The other funny aspect of this argument is what happened after the 2000 and 2004 elections in US. In both cases Bush victory was as close as any election in US history, Yet George W claimed that the election result gave him “moral mandate”, a political capital that he intended to spend to drive his policies. In run up the supreme court nominations, Democrats had pleaded with Bush to nominate middle of the road judges to help alleviate the sharp divisions in the country. But as far as George W was concern the few thousands of votes that he won the election with was enough to give him a moral mandate. But now Iraqis need “unity” government and we define who should be in the “unity goverment”, what ever happened to “you have faith in people demanding freedom, if given a chance.”

The equivalent of the unity government is to have Ralph Nader or say John Kerry's democrats to run the pentagon, or state department. Somehow when he wins the election “our position known that we want the government to be a unified government” goes to the waist side!

Saturday, February 18, 2006

morality, practicality, and standards

Roundtable With Arab Print Journalists

Secretary Condoleezza Rice
Washington, DC
February 17, 2006

Let me take this opportunity to say something about what we've just been through, because I'm reading a lot in the papers these days about how -- "Well, you know, you made this mistake, you thought democracy could take hold in the Middle East, you supported elections and what have you done? You've supported elections that brought to power Islamists or extremists or in the case of Hamas, a group that you consider a terrorist group. Aren't you sorry that you supported these democratic processes?"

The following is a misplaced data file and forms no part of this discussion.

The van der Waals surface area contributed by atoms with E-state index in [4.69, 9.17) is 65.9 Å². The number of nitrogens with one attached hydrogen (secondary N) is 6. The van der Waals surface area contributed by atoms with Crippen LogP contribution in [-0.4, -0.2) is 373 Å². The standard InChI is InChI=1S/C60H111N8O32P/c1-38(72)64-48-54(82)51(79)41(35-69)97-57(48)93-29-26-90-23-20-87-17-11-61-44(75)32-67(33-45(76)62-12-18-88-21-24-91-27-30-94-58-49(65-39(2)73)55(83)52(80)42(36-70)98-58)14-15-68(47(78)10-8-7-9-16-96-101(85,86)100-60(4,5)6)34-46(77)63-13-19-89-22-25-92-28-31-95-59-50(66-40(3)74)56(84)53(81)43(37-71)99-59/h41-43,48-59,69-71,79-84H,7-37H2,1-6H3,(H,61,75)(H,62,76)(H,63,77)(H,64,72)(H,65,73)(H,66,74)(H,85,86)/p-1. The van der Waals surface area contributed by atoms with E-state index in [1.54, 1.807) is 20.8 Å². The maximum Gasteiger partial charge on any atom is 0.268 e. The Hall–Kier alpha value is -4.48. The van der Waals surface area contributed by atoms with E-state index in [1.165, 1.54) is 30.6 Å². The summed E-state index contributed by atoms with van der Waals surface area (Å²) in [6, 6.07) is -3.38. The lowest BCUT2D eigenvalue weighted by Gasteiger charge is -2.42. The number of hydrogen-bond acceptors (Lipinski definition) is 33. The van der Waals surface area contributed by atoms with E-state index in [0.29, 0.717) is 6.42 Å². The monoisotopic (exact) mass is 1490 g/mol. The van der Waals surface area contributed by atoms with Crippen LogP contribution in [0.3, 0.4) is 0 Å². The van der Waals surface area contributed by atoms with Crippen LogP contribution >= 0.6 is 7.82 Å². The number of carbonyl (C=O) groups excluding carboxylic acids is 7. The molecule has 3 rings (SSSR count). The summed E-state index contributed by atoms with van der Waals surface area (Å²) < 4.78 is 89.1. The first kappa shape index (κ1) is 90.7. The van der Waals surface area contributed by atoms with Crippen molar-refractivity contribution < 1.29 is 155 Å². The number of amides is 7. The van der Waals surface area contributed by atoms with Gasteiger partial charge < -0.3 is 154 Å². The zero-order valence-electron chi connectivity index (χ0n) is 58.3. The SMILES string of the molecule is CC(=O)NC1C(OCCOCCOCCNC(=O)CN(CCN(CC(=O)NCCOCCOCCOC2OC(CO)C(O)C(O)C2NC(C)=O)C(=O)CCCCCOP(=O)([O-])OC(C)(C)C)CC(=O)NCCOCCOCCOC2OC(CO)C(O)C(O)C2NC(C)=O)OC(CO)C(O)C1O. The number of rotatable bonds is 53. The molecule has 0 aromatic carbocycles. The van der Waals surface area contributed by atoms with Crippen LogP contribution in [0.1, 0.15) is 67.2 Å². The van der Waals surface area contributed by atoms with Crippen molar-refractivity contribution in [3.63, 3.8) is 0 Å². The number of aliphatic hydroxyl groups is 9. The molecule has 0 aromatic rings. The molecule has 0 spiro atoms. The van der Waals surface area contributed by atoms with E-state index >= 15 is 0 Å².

Absolutely not. It was the only thing to do. It was -- first of all, from the point of view of the United States, the only moral thing to do. The idea that somehow, it is better for people to lack the means and the chance to express themselves, that it's better to support that and to, therefore, support dictatorship or oppression or authoritarianism where people don't have a voice -- it's, I think, morally reprehensible. People have to have a way to express themselves or, if they don't have a legitimate way to express themselves, they express themselves through extremism.


So, we have every desire to have Hamas make the right choice. It's just a practical matter that the United States cannot provide assistance to a terrorist organization or to a government that's not committed to peace. It's just a practical matter. And by the way, our assistance, with the exception of humanitarian assistance -- all over the world, we have criteria for who we will assist and who we will not. When a country is pursuing policies that are antithetical to American -- you know, to peace and security, American interests, it wouldn't make sense for us to assist those countries either. But in this case, we have a very specific problem, which is that Hamas is committed to the destruction of Israel and that's got to change in order for -- and they have to renounce violence in order for us to be able to deliver assistance.